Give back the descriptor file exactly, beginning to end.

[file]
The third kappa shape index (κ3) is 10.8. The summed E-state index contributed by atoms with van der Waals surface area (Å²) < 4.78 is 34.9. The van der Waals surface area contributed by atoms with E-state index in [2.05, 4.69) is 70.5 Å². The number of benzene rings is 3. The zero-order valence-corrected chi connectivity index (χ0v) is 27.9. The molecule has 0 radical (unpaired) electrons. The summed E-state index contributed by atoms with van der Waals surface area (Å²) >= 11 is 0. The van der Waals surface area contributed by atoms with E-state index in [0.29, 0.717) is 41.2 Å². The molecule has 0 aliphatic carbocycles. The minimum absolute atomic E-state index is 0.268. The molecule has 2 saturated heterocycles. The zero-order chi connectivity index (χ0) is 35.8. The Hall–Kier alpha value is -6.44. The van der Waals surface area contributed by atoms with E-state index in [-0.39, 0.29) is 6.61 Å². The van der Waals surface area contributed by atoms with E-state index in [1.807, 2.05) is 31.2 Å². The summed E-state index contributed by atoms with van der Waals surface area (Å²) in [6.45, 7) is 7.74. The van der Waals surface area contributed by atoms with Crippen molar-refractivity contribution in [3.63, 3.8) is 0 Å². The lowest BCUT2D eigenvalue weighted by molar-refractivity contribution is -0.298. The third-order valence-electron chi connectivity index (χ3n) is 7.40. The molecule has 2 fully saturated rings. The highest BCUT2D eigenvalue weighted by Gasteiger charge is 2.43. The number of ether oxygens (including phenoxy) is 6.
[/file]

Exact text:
The third kappa shape index (κ3) is 10.8. The summed E-state index contributed by atoms with van der Waals surface area (Å²) < 4.78 is 34.9. The van der Waals surface area contributed by atoms with E-state index in [2.05, 4.69) is 70.5 Å². The number of benzene rings is 3. The zero-order valence-corrected chi connectivity index (χ0v) is 27.9. The molecule has 0 radical (unpaired) electrons. The summed E-state index contributed by atoms with van der Waals surface area (Å²) >= 11 is 0. The van der Waals surface area contributed by atoms with E-state index in [0.29, 0.717) is 41.2 Å². The molecule has 0 aliphatic carbocycles. The minimum absolute atomic E-state index is 0.268. The molecule has 2 saturated heterocycles. The zero-order chi connectivity index (χ0) is 35.8. The Hall–Kier alpha value is -6.44. The van der Waals surface area contributed by atoms with E-state index in [-0.39, 0.29) is 6.61 Å². The van der Waals surface area contributed by atoms with E-state index in [1.807, 2.05) is 31.2 Å². The summed E-state index contributed by atoms with van der Waals surface area (Å²) in [6.45, 7) is 7.74. The van der Waals surface area contributed by atoms with Crippen molar-refractivity contribution in [3.63, 3.8) is 0 Å². The lowest BCUT2D eigenvalue weighted by molar-refractivity contribution is -0.298. The third-order valence-electron chi connectivity index (χ3n) is 7.40. The molecule has 2 fully saturated rings. The highest BCUT2D eigenvalue weighted by Gasteiger charge is 2.43. The number of ether oxygens (including phenoxy) is 6.